Patriots

20 years later, this improbable Bengals run mirrors the 2001-02 Patriots’ journey in many ways

Both teams entered the season with a win total over-under of 6.5 games.

Adam Vinatieri celebrates his winning kick against the Raiders. C.J. Gunther/Reuters

The Bengals weren’t supposed to make it this far – not yet, anyway.

It’s been clear for a bit now that they’re building something sustainable, but no one outside of Cincinnati expected them to be Super Bowl-bound this quickly.

Their journey from mediocre to magical mirrors that of the 2001-2002 Patriots in many ways.

The year before that Super Bowl, the Patriots finished 5-11 and last in the AFC East. The Bengals were 4-11-1 and last in the AFC North last year before making a surprise surge this season.

New England entered that season with +6000 odds to win the Super Bowl, which was the seventh-lowest in the NFL, and a win total over-under of 6.5. Cincinnati entered this season with even-worse odds, at +15000, which was the third-lowest in the league, and a win total over-under of 6.5 as well.

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The 2001 Patriots averaged 3.8 yards per carry en route to 1,793 rushing yards and 15 rushing scores. The 2021 Bengals averaged 4.0 yards per carry en route to 1,742 rushing yards and 16 rushing scores (in one more game). Both teams allowed exactly 4.3 yards per carry on defense.

Troy Brown led the way as a receiver for New England with 1,199 yards (74.9 per game), and Ja’Marr Chase led the Bengals with 1,455 yards (85.5 per game). The Patriots had 41 sacks that year and the Bengals 42 this year.

Tom Brady was 24 at the time and Joe Burrow just turned 25 in December. Brady, of course, was taken 199th, while Burrow went first, but they’ve drawn many comparisons over the past few years for how they’ve each looked early in their careers.

While Joe Burrow’s 2021 season was superior to Tom Brady’s 2001 season statistically, both quarterbacks developed an uncanny knack for delivering in the clutch and had poise and swagger far greater than the average quarterback their age.

Though both teams were clearly starting something special, it appeared highly unlikely either would make any noise in the short term. New England began the 2001 season 5-4 and Cincinnati opened this season 5-4 as well. The Patriots then won six of their last seven games to finish the regular season 11-5, while the Bengals won five of seven to end up 10-7.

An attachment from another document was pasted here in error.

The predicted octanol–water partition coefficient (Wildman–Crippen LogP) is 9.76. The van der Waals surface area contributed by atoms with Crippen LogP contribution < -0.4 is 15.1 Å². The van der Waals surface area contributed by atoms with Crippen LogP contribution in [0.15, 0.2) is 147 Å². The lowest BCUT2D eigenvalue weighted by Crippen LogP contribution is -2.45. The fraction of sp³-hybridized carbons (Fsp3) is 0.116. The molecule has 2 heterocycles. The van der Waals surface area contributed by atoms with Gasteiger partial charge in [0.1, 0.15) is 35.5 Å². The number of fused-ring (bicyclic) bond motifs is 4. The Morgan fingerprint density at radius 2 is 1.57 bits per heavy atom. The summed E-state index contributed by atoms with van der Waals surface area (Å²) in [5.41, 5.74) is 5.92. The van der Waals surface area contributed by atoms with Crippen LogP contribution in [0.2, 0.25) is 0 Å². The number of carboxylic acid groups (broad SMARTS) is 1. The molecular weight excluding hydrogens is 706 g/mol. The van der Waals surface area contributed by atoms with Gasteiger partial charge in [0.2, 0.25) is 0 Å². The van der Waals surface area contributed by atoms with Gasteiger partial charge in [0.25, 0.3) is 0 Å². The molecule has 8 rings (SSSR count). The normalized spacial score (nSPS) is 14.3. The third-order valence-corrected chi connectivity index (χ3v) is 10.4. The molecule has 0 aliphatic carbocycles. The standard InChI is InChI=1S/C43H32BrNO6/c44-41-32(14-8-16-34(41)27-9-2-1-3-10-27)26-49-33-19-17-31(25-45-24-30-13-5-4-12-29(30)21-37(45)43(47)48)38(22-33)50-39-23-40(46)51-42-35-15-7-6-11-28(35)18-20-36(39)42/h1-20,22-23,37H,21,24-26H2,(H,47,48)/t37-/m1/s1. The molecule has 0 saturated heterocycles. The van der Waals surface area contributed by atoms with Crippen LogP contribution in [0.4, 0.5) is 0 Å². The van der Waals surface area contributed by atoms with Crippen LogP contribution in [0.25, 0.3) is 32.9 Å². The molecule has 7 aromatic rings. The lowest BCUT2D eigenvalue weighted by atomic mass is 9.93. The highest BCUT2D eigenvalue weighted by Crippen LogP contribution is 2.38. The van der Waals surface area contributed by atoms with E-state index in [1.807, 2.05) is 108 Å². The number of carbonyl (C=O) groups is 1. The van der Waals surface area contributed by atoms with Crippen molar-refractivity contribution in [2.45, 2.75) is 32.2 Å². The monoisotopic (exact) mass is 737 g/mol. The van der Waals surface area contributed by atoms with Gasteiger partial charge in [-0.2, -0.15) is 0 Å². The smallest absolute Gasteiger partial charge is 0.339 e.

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There was a general consensus that both teams were decently formidable entering the postseason, but the vast majority didn’t foresee what came next. There’s no way they could have, especially given their historical track record.

Both franchises had made the Super Bowl twice previously and lost – the Patriots in 1986 and 1997 and the Bengals in 1982 and 1989. While both fan bases had grown accustomed to disappointment, both were about to be in for a treat.

The Patriots knocked off the Raiders, 16-13, in their first matchup, on a game-winning field goal in overtime from Adam Vinatieri. There was no snow or pivotal call in the Bengals’ version, but they too beat the Raiders by one score, 26-19, to advance.

After that, the Patriots defeated the top-seeded Steelers, 24-17, while the Bengals knocked off the top-seeded Titans, 19-16, on an Evan McPherson field goal as time expired. The Bengals, who needed an extra game to make the Super Bowl, rallied to stun the Chiefs, 27-24, on McPherson’s kick in overtime.

Both teams won every game by one score – the Patriots by an average of 5 points and the Bengals an average of 4.3. The Patriots, of course, knocked off the Rams, 20-17, on Vinatieri’s last-second kick to capture their first Super Bowl title.

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The Bengals are the only other team in history, alongside that Patriots squad, that has registered multiple walk-off wins in a single postseason, according to Elias Sports Bureau.

Both teams entered as underdogs against the Rams. Only time will tell whether the Bengals’ story finishes the same way.

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